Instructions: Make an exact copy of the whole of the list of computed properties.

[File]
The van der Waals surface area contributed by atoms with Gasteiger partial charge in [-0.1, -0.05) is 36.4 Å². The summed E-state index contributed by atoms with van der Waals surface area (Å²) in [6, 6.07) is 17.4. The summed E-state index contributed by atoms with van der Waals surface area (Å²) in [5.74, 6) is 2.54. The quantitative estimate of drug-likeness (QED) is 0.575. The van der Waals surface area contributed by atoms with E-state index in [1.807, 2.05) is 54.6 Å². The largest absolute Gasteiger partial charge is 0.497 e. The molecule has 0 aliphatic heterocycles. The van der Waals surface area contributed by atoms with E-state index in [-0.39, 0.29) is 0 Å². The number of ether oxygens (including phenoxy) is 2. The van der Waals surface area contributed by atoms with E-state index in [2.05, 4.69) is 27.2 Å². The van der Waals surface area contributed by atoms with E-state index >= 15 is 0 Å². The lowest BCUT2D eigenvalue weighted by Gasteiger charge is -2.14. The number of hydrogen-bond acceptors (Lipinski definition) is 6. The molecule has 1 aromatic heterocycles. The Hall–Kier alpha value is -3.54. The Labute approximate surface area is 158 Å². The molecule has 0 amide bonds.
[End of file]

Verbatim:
The van der Waals surface area contributed by atoms with Gasteiger partial charge in [-0.1, -0.05) is 36.4 Å². The summed E-state index contributed by atoms with van der Waals surface area (Å²) in [6, 6.07) is 17.4. The summed E-state index contributed by atoms with van der Waals surface area (Å²) in [5.74, 6) is 2.54. The quantitative estimate of drug-likeness (QED) is 0.575. The van der Waals surface area contributed by atoms with E-state index in [1.807, 2.05) is 54.6 Å². The largest absolute Gasteiger partial charge is 0.497 e. The molecule has 0 aliphatic heterocycles. The van der Waals surface area contributed by atoms with E-state index in [-0.39, 0.29) is 0 Å². The number of ether oxygens (including phenoxy) is 2. The van der Waals surface area contributed by atoms with E-state index in [2.05, 4.69) is 27.2 Å². The van der Waals surface area contributed by atoms with E-state index >= 15 is 0 Å². The lowest BCUT2D eigenvalue weighted by Gasteiger charge is -2.14. The number of hydrogen-bond acceptors (Lipinski definition) is 6. The molecule has 1 aromatic heterocycles. The Hall–Kier alpha value is -3.54. The Labute approximate surface area is 158 Å². The molecule has 0 amide bonds.